US7577479B2 - Methods and devices for implementing time of day pacing adjustments - Google Patents

Methods and devices for implementing time of day pacing adjustments Download PDF

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US7577479B2
US7577479B2 US11083136 US8313605A US7577479B2 US 7577479 B2 US7577479 B2 US 7577479B2 US 11083136 US11083136 US 11083136 US 8313605 A US8313605 A US 8313605A US 7577479 B2 US7577479 B2 US 7577479B2
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pacing
alternate
rate
therapy
primary
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US20060212080A1 (en )
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Jesse W. Hartley
Kent Lee
Quan Ni
Michael A. Querimit
Kenneth L. Baker
Ankur Garg
Kenneth I. Tobacman
Corey J. Miklos
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Cardiac Pacemakers Inc
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Cardiac Pacemakers Inc
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    • AHUMAN NECESSITIES
    • A61MEDICAL OR VETERINARY SCIENCE; HYGIENE
    • A61BDIAGNOSIS; SURGERY; IDENTIFICATION
    • A61B5/00Detecting, measuring or recording for diagnostic purposes; Identification of persons
    • A61B5/48Other medical applications
    • A61B5/4806Sleep evaluation
    • A61B5/4812Detecting sleep stages or cycles
    • AHUMAN NECESSITIES
    • A61MEDICAL OR VETERINARY SCIENCE; HYGIENE
    • A61BDIAGNOSIS; SURGERY; IDENTIFICATION
    • A61B5/00Detecting, measuring or recording for diagnostic purposes; Identification of persons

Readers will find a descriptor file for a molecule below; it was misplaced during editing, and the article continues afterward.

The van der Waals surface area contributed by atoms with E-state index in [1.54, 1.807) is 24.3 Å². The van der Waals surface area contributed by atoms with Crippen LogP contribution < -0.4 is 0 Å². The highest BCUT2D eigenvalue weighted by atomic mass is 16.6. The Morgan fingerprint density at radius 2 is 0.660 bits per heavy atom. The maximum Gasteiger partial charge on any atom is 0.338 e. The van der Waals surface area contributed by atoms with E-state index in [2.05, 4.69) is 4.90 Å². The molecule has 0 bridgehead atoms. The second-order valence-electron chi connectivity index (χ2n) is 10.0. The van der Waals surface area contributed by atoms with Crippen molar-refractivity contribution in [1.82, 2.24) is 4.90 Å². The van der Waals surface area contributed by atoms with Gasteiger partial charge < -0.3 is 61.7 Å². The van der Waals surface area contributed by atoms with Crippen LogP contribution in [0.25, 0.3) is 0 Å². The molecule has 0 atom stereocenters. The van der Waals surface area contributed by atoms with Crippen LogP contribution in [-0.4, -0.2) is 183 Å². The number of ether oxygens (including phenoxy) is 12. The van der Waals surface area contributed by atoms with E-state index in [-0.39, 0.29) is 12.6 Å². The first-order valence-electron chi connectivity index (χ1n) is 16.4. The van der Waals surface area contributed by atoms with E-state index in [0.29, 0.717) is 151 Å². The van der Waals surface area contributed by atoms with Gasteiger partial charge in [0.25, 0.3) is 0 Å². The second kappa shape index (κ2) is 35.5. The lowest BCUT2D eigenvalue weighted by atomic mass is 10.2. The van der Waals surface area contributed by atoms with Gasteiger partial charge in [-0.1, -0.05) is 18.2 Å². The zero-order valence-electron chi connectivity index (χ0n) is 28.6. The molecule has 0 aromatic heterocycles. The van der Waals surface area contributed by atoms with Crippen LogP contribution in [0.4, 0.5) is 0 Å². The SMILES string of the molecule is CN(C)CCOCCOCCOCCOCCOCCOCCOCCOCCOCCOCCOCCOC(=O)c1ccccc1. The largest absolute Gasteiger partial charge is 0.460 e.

• A61B5/48Other medical applications
    • A61B5/4806Sleep evaluation
    • A61B5/4815Sleep quality
    • AHUMAN NECESSITIES
    • A61MEDICAL OR VETERINARY SCIENCE; HYGIENE
    • A61NELECTROTHERAPY; MAGNETOTHERAPY; RADIATION THERAPY; ULTRASOUND THERAPY
    • A61N1/00Electrotherapy; Circuits therefor
    • A61N1/18Applying electric currents by contact electrodes
    • A61N1/32Applying electric currents by contact electrodes alternating or intermittent currents
    • A61N1/36Applying electric currents by contact electrodes alternating or intermittent currents for stimulation
    • A61N1/362Heart stimulators
    • A61N1/365Heart stimulators controlled by a physiological parameter, e.g. heart potential
    • A61N1/368Heart stimulators controlled by a physiological parameter, e.g. heart potential comprising more than one electrode co-operating with different heart regions
    • GPHYSICS
    • G06COMPUTING; CALCULATING; COUNTING
    • G06FELECTRIC DIGITAL DATA PROCESSING
    • G06F19/00Digital computing or data processing equipment or methods, specially adapted for specific applications
    • AHUMAN NECESSITIES
    • A61MEDICAL OR VETERINARY SCIENCE; HYGIENE
    • A61NELECTROTHERAPY; MAGNETOTHERAPY; RADIATION THERAPY; ULTRASOUND THERAPY
    • A61N1/00Electrotherapy; Circuits therefor
    • A61N1/18Applying electric currents by contact electrodes
    • A61N1/32Applying electric currents by contact electrodes alternating or intermittent currents
    • A61N1/36Applying electric currents by contact electrodes alternating or intermittent currents for stimulation
    • A61N1/362Heart stimulators
    • A61N1/365Heart stimulators controlled by a physiological parameter, e.g. heart potential
    • A61N1/368Heart stimulators controlled by a physiological parameter, e.g. heart potential comprising more than one electrode co-operating with different heart regions